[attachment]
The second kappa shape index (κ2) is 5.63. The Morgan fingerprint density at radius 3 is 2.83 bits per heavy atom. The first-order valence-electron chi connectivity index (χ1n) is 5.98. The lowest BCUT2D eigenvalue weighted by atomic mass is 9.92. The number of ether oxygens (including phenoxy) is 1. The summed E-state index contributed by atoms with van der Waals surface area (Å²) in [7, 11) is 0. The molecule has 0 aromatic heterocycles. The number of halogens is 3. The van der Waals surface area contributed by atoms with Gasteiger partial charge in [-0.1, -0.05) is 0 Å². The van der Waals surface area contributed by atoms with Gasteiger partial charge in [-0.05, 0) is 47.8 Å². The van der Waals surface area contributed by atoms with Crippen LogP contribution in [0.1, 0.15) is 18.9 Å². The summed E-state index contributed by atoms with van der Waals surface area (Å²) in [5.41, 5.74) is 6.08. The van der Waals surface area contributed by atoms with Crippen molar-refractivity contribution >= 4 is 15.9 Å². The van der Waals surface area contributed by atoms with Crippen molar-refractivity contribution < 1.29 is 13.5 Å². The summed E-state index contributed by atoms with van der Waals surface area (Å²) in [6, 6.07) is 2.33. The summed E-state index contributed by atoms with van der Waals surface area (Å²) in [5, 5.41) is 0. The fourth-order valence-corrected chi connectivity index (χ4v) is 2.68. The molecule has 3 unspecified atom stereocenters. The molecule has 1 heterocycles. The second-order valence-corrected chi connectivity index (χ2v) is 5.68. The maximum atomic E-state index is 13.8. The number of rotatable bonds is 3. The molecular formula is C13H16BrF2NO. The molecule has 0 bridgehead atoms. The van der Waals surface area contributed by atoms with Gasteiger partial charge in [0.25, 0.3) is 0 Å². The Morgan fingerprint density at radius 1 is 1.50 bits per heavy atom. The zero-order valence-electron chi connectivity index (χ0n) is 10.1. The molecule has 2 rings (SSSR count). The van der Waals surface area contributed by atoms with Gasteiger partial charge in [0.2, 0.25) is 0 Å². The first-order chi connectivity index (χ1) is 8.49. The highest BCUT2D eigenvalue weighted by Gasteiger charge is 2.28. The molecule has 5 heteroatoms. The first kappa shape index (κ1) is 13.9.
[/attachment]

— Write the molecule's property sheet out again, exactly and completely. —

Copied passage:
The second kappa shape index (κ2) is 5.63. The Morgan fingerprint density at radius 3 is 2.83 bits per heavy atom. The first-order valence-electron chi connectivity index (χ1n) is 5.98. The lowest BCUT2D eigenvalue weighted by atomic mass is 9.92. The number of ether oxygens (including phenoxy) is 1. The summed E-state index contributed by atoms with van der Waals surface area (Å²) in [7, 11) is 0. The molecule has 0 aromatic heterocycles. The number of halogens is 3. The van der Waals surface area contributed by atoms with Gasteiger partial charge in [-0.1, -0.05) is 0 Å². The van der Waals surface area contributed by atoms with Gasteiger partial charge in [-0.05, 0) is 47.8 Å². The van der Waals surface area contributed by atoms with Crippen LogP contribution in [0.1, 0.15) is 18.9 Å². The summed E-state index contributed by atoms with van der Waals surface area (Å²) in [5.41, 5.74) is 6.08. The van der Waals surface area contributed by atoms with Crippen molar-refractivity contribution >= 4 is 15.9 Å². The van der Waals surface area contributed by atoms with Crippen molar-refractivity contribution < 1.29 is 13.5 Å². The summed E-state index contributed by atoms with van der Waals surface area (Å²) in [6, 6.07) is 2.33. The summed E-state index contributed by atoms with van der Waals surface area (Å²) in [5, 5.41) is 0. The fourth-order valence-corrected chi connectivity index (χ4v) is 2.68. The molecule has 3 unspecified atom stereocenters. The molecule has 1 heterocycles. The second-order valence-corrected chi connectivity index (χ2v) is 5.68. The maximum atomic E-state index is 13.8. The number of rotatable bonds is 3. The molecular formula is C13H16BrF2NO. The molecule has 0 bridgehead atoms. The van der Waals surface area contributed by atoms with Gasteiger partial charge in [0.25, 0.3) is 0 Å². The Morgan fingerprint density at radius 1 is 1.50 bits per heavy atom. The zero-order valence-electron chi connectivity index (χ0n) is 10.1. The molecule has 2 rings (SSSR count). The van der Waals surface area contributed by atoms with Gasteiger partial charge in [0.2, 0.25) is 0 Å². The first-order chi connectivity index (χ1) is 8.49. The highest BCUT2D eigenvalue weighted by Gasteiger charge is 2.28. The molecule has 5 heteroatoms. The first kappa shape index (κ1) is 13.9.